Consider the usual model structure on Cat (category of small categories). Which are the fibrations of the injective model structure on the category of cosimplicial categories $Fun( \Delta ,Cat )$?

Actually, I wonder how can I compute homotopy limits of cosimplicial categories (considering them as diagrams in Cat)...

Edit: I'm most interested in understanding how to compute the homotopy limit of a cosimplicial diagram in $Cat$

Thank you in advance

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    $\begingroup$ I doubt that taking Cat as a target category may simplify the characterization of fibrations in the injective model structure on cosimplicial diagrams. I'd say you should proceed as in the general case. $\endgroup$ – Fernando Muro Feb 18 '14 at 16:53
  • $\begingroup$ @Fernando Muro, Thank you (again) for your comment. Actually, I'm more interested in understanding how to compute homotopy limits of cosimplicial diagrams in $Cat$. Do you know if there is an easy way to do so? Thank you very much $\endgroup$ – Fernando Feb 18 '14 at 19:40
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    $\begingroup$ The standard model structure on $\mathbf{Cat}$ is indeed simplicial, provided one uses as the nerve of the maximal subgroupoid of $[\mathcal{A}, \mathcal{B}]$ as the simplicial hom-space $\underline{\mathrm{Hom}}(\mathcal{A}, \mathcal{B})$: see this note of Rezk. Thus one can use the standard technique of bar and cobar constructions: see e.g. this preprint of Shulman). Note that the existence of injective/projective model structures is not needed. $\endgroup$ – Zhen Lin Feb 19 '14 at 10:25
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    $\begingroup$ Maybe section 6.5 in pages.uoregon.edu/ddugger/hocolim.pdf can help. In general, this paper is a very nice account on hocolim (just dualize for holim). $\endgroup$ – Fernando Muro Feb 19 '14 at 11:33
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    $\begingroup$ Lemma 3.4.11 in [Sketches of an elephant, Part B] shows that a certain non-full subcategory of $\mathbf{\Delta}$ is 2-coinitial. $\endgroup$ – Zhen Lin Feb 19 '14 at 21:30

I will answer the title question about computing homotopy limits. Let $A : \mathcal{C} \to \mathbf{Cat}$ be a small (strict) diagram. By expanding the definitions of the cobar construction, one eventually discovers that $\operatorname{holim} A$ can be computed as the end $$\int_{[n] : \mathbf{\Delta}} \left[ \mathbf{I} [n], \prod_{(c_0, \ldots, c_n)} \mathcal{C} (c_n, c_{n-1}) \times \cdots \times \mathcal{C} (c_1, c_0), A c_0 \right]$$ where $\mathbf{I} [n]$ is the contractible groupoid with $n + 1$ objects. In more familiar terms, this is just the hom-category of all morphisms between a certain pair of cosimplicial categories.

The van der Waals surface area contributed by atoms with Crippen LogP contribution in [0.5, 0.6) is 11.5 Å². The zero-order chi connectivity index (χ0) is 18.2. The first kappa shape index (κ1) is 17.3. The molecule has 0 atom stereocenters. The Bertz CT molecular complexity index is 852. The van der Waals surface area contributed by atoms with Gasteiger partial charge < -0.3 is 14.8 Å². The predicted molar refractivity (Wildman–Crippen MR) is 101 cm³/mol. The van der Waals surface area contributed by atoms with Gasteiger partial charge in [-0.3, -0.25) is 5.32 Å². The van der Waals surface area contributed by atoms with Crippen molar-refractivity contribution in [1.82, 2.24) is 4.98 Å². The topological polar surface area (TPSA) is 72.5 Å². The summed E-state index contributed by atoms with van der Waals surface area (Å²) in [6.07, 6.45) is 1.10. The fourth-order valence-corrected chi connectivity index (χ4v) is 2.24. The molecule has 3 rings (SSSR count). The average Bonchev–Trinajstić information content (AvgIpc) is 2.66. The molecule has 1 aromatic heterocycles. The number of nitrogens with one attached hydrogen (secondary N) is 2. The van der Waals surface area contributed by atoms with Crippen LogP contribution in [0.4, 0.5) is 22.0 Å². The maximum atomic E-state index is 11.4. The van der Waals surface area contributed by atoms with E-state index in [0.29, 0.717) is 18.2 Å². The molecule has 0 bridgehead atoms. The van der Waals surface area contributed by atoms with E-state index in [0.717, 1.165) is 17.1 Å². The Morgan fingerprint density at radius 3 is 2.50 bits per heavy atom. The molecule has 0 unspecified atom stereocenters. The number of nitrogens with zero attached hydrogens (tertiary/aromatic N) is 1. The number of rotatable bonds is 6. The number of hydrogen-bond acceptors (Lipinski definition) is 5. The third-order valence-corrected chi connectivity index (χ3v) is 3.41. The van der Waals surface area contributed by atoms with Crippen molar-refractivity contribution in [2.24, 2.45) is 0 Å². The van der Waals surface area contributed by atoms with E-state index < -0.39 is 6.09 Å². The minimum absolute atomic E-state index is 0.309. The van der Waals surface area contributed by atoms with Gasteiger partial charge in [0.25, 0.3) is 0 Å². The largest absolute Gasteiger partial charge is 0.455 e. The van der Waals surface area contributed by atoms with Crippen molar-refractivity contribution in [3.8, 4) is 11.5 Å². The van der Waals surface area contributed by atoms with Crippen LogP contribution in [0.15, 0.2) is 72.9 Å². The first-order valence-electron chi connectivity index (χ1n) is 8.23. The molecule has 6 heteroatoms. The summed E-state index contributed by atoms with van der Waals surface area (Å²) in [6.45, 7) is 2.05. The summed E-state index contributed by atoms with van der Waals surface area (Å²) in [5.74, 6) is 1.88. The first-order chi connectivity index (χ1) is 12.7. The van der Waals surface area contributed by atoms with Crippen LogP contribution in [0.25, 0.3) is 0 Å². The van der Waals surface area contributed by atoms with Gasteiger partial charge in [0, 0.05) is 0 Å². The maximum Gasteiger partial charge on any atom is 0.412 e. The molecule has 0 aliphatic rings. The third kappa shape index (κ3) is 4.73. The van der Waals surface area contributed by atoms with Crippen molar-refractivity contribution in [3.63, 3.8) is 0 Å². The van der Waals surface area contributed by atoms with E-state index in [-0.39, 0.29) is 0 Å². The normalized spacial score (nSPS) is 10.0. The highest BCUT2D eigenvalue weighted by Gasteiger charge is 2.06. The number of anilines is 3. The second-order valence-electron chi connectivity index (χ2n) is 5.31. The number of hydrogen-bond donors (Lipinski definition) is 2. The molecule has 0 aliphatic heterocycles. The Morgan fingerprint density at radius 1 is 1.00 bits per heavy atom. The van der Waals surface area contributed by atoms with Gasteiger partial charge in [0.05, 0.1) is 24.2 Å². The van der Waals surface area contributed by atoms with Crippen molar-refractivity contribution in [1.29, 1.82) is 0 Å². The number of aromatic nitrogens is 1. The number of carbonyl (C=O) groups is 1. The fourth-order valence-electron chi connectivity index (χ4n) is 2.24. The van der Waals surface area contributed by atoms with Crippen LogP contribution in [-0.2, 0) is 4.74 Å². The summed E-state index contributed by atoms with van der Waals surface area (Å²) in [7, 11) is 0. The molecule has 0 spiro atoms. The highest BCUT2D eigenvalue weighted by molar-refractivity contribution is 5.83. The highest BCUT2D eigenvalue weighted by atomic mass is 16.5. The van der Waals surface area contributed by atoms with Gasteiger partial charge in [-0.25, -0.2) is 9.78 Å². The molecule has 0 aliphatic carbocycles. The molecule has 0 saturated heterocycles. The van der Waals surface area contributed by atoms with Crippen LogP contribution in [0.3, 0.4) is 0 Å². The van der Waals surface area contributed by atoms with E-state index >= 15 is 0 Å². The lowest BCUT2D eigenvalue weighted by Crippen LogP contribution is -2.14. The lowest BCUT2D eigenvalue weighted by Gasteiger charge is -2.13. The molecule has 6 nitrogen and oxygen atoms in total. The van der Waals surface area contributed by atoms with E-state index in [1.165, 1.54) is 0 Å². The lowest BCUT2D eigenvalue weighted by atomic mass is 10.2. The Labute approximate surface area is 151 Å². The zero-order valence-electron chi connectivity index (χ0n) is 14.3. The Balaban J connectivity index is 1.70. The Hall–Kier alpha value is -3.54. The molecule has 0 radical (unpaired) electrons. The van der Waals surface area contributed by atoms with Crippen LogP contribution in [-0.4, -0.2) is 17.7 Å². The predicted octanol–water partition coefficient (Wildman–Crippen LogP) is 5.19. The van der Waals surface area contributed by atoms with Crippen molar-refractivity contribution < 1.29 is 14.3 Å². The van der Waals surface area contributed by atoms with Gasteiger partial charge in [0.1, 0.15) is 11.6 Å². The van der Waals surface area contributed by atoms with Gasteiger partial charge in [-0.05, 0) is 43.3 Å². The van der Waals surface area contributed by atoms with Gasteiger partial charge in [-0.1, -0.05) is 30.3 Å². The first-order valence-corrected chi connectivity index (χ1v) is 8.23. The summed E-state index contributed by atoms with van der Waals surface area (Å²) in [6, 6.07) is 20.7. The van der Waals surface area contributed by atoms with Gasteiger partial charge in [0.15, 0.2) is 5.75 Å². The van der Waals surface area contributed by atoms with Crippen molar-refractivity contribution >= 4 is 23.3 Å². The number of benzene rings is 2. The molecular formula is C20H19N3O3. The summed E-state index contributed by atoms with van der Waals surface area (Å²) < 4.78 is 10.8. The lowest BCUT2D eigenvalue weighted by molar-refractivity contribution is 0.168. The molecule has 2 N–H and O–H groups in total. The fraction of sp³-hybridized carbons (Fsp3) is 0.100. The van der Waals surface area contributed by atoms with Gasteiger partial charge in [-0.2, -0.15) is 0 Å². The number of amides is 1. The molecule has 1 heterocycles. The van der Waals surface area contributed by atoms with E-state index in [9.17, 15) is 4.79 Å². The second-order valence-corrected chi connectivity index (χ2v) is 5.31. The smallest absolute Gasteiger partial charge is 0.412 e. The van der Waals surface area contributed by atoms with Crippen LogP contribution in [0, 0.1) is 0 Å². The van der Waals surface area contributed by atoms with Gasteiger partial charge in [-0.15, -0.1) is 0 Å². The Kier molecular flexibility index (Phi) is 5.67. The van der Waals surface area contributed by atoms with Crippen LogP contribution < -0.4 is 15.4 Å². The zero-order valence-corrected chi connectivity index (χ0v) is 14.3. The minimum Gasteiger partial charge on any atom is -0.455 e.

Here is a description of an object in $\operatorname{holim} A$:

  • For each object $c$ in $\mathcal{C}$, we have an object $a_c$ in $A c$.
  • For each morphism $f : c_1 \to c_0$ in $\mathcal{C}$, we have an isomorphism $\mu_f : f (a_{c_1}) \to a_{c_0}$ in $A c_0$; and $\mu_{\mathrm{id}_c} = \mathrm{id}_{a_c}$ for all objects $c$ in $\mathcal{C}$.
  • For each composable pair $f_1 : c_2 \to c_1, f_0 : c_1 \to c_0$ in $\mathcal{C}$, we have a commutative triangle in $A c_0$, $$\begin{array}{ccc} f_0 (f_1 (a_{c_2})) & \rightarrow & f_0 (a_{c_1}) \\ & \searrow & \downarrow \\ && a_{c_0} \end{array}$$ i.e. $\mu_{f_0 \circ f_1} = \mu_{f_0} \circ f_0 (\mu_{f_1})$.
  • For each composable triple in $\mathcal{C}$, we have a commutative tetrahedron in $A c_0$.
  • etc.

In fact, the coherence conditions above degree 2 are automatic if all the triangles commute. Thus we see that an object in $\operatorname{holim} A$ is the same thing as a pseudocone over $A$ (where we regard $A$ as a pseudofunctor with the canonical coherence data). Unsurprisingly, the morphisms are the same, so $\operatorname{holim} A$ (as constructed above) is the pseudolimit of $A$.

  • $\begingroup$ Thank you. Your answer helped me a lot. So, your conclusion was that the homotopy limit is the same concept of the pseudolimit of a strict diagram. I would like to ask, nevertheless, if there is a "end" formula like that of cobar construction for computing pseudolimits of pseudolimit of a "pseudodiagram" (non-strict diagram). $\endgroup$ – Fernando Mar 6 '14 at 3:07
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    $\begingroup$ I do not know of such a formula. But there should be no real difference other than inserting coherence isomorphisms in the appropriate places. $\endgroup$ – Zhen Lin Mar 6 '14 at 8:14
  • $\begingroup$ What is this notation inside the end, which consists of square brackets with two commas inside? $[ , , ]$? $\endgroup$ – Dean Young Feb 27 at 7:48

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